Submitted Date 02/05/2019

“There’s no such thing as a happy ending,” Aunt Esther said one autumn afternoon as she washed the dishes.

I looked at her, surprised. “Everything ends happily.”

“I don’t think your textbook would agree. Four kingdoms fell just last week!”

I laughed. Yes, Babylon, Persia, Greece, and even Rome had collapsed in succession during last week’s history review.

Aunt yelled out and slammed the counter. “Who is stealing our apples? We barely have enough crops to support ourselves this year!” She leaned toward the window as she stared.

“Is someone really stealing?”

“Come and look!” Aunt called.

Indeed, a trail of our heirloom apples led from the orchard into the neighboring field.

“It can’t be Mr. Dreeves. He’s too nice and too rich to do that!” I frowned.

“True . . . mostly. But it’s not him. He’s proud, but he’s also cared for us.” My aunt thought a moment. “We’ll have to stake out tonight to catch whoever’s doing it. It’s funny—I haven’t heard any noises in the night, but it’s happened three times now. Just shows trouble’s always underfoot.”

“We may catch him,” I smiled, trying to be cheerful, “and won’t that make a happy ending!”

Aunt Esther gazed downward. “Mmmm, we’ll see.”


That night we set up our hideout, lying under the thick hedges next to the house. We were most stealthy; we even made it look like we carried on with our evening as usual, eating dinner, watching TV, reading, and going to sleep, but soon we slipped into the undergrowth and watched, flashlights and shovel (for protective measures) at hand.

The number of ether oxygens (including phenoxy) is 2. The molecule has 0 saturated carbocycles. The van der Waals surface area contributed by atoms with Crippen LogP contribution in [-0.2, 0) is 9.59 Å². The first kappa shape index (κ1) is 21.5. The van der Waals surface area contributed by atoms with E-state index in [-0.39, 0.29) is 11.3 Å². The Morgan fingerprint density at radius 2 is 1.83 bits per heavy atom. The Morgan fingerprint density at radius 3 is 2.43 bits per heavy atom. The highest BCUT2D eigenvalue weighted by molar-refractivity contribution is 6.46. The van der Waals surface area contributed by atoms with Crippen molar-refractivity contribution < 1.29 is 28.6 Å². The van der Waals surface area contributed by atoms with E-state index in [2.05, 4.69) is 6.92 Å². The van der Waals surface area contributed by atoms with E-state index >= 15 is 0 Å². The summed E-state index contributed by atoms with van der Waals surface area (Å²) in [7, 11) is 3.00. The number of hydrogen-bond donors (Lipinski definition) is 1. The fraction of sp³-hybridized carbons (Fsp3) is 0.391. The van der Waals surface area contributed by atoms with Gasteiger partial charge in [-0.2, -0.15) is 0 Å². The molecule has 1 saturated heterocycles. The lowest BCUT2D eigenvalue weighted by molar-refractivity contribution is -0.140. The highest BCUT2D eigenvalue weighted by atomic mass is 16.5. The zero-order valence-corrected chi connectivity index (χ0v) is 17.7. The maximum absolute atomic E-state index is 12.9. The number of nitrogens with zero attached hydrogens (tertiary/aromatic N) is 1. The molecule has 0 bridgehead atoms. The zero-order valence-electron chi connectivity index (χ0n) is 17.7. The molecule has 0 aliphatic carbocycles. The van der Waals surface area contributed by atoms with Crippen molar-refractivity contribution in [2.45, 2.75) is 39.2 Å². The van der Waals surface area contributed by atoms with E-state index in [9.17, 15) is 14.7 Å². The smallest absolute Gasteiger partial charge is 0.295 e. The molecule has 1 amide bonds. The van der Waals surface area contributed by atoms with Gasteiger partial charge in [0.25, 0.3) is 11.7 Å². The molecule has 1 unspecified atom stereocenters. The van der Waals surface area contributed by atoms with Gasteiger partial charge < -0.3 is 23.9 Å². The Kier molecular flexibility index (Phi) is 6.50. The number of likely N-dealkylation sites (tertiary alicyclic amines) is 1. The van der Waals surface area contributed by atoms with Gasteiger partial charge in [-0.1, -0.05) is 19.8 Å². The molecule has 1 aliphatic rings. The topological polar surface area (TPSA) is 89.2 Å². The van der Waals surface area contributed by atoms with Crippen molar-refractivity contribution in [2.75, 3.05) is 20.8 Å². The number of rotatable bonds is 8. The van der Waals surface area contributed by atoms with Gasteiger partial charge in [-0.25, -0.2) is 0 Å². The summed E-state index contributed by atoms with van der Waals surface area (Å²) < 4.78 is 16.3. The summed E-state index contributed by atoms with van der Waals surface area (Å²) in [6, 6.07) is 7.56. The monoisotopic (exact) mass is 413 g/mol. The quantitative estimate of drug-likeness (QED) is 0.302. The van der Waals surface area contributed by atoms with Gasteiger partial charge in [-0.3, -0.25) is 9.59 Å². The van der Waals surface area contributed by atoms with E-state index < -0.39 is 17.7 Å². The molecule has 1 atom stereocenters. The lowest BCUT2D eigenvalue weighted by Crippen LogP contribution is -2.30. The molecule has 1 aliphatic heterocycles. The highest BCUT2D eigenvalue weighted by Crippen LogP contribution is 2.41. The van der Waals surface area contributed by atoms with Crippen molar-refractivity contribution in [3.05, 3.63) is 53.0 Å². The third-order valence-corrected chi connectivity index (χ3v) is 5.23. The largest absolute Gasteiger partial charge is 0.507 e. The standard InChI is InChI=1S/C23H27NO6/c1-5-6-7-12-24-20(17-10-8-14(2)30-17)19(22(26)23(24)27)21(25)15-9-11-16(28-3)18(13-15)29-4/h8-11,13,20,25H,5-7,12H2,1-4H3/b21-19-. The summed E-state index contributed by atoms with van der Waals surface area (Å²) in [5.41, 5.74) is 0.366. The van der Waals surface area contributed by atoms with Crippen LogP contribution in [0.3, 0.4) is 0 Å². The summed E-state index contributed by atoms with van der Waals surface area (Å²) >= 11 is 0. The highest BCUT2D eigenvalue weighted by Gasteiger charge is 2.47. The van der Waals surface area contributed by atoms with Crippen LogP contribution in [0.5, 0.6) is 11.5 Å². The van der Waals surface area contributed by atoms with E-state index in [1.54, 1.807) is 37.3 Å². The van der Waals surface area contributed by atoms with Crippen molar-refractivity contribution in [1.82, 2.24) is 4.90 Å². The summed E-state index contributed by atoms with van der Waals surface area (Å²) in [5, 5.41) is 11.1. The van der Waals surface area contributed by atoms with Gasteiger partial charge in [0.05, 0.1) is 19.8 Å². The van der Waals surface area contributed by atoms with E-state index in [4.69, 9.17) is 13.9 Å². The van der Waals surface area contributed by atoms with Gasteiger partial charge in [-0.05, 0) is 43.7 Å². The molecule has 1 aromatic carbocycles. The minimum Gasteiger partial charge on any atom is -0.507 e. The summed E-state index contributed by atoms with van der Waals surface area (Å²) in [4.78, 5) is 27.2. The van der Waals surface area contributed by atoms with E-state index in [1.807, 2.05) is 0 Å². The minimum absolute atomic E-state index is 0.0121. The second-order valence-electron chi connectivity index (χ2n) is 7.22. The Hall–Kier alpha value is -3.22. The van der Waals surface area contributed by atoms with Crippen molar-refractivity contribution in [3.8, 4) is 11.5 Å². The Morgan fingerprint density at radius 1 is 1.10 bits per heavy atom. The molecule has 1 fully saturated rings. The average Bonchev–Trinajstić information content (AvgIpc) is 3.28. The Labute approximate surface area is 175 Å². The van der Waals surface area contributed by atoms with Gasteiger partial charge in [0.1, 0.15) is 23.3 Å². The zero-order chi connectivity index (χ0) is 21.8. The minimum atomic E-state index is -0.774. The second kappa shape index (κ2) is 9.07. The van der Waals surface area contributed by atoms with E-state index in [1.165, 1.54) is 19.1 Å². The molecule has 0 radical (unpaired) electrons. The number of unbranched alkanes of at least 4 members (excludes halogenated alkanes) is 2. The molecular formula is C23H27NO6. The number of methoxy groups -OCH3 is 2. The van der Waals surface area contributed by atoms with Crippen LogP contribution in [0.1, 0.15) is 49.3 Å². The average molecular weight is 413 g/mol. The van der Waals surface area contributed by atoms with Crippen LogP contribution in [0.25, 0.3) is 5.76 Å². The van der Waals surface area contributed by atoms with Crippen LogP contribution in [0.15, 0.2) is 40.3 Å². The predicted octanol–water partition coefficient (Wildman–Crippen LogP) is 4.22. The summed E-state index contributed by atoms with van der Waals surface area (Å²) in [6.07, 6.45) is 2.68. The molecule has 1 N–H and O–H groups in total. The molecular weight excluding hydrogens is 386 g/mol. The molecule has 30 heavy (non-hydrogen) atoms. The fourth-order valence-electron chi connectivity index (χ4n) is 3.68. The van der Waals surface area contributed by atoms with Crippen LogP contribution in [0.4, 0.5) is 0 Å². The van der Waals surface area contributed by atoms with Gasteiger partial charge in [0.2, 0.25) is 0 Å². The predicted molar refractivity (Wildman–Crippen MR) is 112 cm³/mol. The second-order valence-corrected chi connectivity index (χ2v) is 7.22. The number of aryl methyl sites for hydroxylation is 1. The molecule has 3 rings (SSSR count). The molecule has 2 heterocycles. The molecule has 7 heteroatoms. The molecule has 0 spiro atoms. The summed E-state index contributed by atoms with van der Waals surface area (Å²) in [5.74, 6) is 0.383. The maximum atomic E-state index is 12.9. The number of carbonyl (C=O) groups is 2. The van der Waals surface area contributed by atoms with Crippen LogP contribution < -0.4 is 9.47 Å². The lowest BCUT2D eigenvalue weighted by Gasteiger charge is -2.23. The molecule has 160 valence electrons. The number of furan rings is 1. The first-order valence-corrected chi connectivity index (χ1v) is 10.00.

“Who do you think it could be?” I asked in a whisper.

“No idea,” Aunt Esther replied.

We waited for a long while. I began to wonder if groveling in the cold dirt was really necessary.

“Are you sure we need to be lying here?” I muttered.

“Do we want another robbery to occur beneath our noses?”

I was silenced. We looked out into the gloomy backyard orchard. I shifted to check my watch.

“Cindy, be still! Someone’s here.”

I looked, and there, mid our rows of low, gnarly trees were the movements of a tall, warmly-dressed man. He carried a sack with him, and hurriedly began plucking from different trees. Aunt Esther nudged me to get out from under the bush. We crept closer to him, our hearts racing.

“Who are you?” Aunt Esther shouted. The man made an exclamation and started to run, but halted in the blazing light of our flashlights. “William? What’s going on?” Aunt Esther asked our neighbor.

Mr. Dreeves smirked as he stumbled for words. “What’s some apples to an old spinster and a child? They’re better in my hands, but you’re too proud to give over.”

“Leave!” Aunt Esther pointed to the right. Her voice shook.

Mr. Dreeves made a scoffing noise, and shuffled back to his property. I stared after him.

“I thought he was our friend!”

“Not anymore,” Aunt Esther said. “Good; let’s go inside.”



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